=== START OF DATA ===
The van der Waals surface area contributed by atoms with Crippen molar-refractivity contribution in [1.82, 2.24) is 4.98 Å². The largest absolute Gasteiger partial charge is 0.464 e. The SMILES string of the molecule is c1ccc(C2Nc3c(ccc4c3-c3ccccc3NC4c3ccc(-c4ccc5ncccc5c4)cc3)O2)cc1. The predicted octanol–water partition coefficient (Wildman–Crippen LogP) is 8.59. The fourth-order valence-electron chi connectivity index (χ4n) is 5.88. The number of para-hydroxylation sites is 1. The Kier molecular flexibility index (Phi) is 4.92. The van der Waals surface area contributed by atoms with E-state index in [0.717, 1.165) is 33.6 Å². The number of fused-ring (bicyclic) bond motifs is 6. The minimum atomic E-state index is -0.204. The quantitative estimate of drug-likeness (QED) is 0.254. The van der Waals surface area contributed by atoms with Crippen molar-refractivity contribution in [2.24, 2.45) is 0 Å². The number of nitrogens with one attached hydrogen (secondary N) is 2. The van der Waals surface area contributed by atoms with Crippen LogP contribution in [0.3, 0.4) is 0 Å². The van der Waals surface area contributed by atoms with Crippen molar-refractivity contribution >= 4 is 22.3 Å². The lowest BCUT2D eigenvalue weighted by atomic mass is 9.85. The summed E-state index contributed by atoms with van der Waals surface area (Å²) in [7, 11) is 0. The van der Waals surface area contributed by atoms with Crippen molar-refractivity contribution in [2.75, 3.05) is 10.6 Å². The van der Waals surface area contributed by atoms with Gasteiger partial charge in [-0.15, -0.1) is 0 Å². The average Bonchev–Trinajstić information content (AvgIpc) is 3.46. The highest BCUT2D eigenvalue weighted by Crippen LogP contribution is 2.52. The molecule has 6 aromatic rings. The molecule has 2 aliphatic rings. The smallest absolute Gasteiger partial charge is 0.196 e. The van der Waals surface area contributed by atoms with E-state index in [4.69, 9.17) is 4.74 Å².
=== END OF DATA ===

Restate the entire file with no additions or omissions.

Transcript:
The van der Waals surface area contributed by atoms with Crippen molar-refractivity contribution in [1.82, 2.24) is 4.98 Å². The largest absolute Gasteiger partial charge is 0.464 e. The SMILES string of the molecule is c1ccc(C2Nc3c(ccc4c3-c3ccccc3NC4c3ccc(-c4ccc5ncccc5c4)cc3)O2)cc1. The predicted octanol–water partition coefficient (Wildman–Crippen LogP) is 8.59. The fourth-order valence-electron chi connectivity index (χ4n) is 5.88. The number of para-hydroxylation sites is 1. The Kier molecular flexibility index (Phi) is 4.92. The van der Waals surface area contributed by atoms with E-state index in [0.717, 1.165) is 33.6 Å². The number of fused-ring (bicyclic) bond motifs is 6. The minimum atomic E-state index is -0.204. The quantitative estimate of drug-likeness (QED) is 0.254. The van der Waals surface area contributed by atoms with Crippen molar-refractivity contribution in [2.24, 2.45) is 0 Å². The number of nitrogens with one attached hydrogen (secondary N) is 2. The van der Waals surface area contributed by atoms with Crippen LogP contribution in [0.3, 0.4) is 0 Å². The van der Waals surface area contributed by atoms with Crippen molar-refractivity contribution >= 4 is 22.3 Å². The lowest BCUT2D eigenvalue weighted by atomic mass is 9.85. The summed E-state index contributed by atoms with van der Waals surface area (Å²) in [7, 11) is 0. The van der Waals surface area contributed by atoms with Crippen molar-refractivity contribution in [2.75, 3.05) is 10.6 Å². The van der Waals surface area contributed by atoms with Gasteiger partial charge in [-0.15, -0.1) is 0 Å². The average Bonchev–Trinajstić information content (AvgIpc) is 3.46. The highest BCUT2D eigenvalue weighted by Crippen LogP contribution is 2.52. The molecule has 6 aromatic rings. The molecule has 2 aliphatic rings. The smallest absolute Gasteiger partial charge is 0.196 e. The van der Waals surface area contributed by atoms with E-state index in [4.69, 9.17) is 4.74 Å².